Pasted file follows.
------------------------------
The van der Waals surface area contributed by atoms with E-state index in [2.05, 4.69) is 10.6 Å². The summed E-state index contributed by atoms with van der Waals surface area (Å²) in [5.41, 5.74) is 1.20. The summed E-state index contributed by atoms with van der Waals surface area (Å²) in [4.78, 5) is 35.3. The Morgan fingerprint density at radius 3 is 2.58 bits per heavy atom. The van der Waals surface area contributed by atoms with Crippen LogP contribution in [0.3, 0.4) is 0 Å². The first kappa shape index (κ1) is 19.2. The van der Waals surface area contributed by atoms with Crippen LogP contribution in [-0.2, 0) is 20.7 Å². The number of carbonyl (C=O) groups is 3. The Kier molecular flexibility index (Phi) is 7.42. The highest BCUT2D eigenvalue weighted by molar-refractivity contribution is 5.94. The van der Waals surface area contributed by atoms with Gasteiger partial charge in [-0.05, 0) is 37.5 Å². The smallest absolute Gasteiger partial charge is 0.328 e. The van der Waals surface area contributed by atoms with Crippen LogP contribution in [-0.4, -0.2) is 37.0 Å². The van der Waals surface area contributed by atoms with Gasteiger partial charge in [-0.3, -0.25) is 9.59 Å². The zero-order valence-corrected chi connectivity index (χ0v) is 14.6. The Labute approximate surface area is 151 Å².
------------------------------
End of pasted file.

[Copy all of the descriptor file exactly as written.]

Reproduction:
The van der Waals surface area contributed by atoms with E-state index in [2.05, 4.69) is 10.6 Å². The summed E-state index contributed by atoms with van der Waals surface area (Å²) in [5.41, 5.74) is 1.20. The summed E-state index contributed by atoms with van der Waals surface area (Å²) in [4.78, 5) is 35.3. The Morgan fingerprint density at radius 3 is 2.58 bits per heavy atom. The van der Waals surface area contributed by atoms with Crippen LogP contribution in [0.3, 0.4) is 0 Å². The first kappa shape index (κ1) is 19.2. The van der Waals surface area contributed by atoms with Crippen LogP contribution in [-0.2, 0) is 20.7 Å². The number of carbonyl (C=O) groups is 3. The Kier molecular flexibility index (Phi) is 7.42. The highest BCUT2D eigenvalue weighted by molar-refractivity contribution is 5.94. The van der Waals surface area contributed by atoms with Gasteiger partial charge in [-0.05, 0) is 37.5 Å². The smallest absolute Gasteiger partial charge is 0.328 e. The van der Waals surface area contributed by atoms with Crippen LogP contribution in [-0.4, -0.2) is 37.0 Å². The van der Waals surface area contributed by atoms with Gasteiger partial charge in [-0.3, -0.25) is 9.59 Å². The zero-order valence-corrected chi connectivity index (χ0v) is 14.6. The Labute approximate surface area is 151 Å².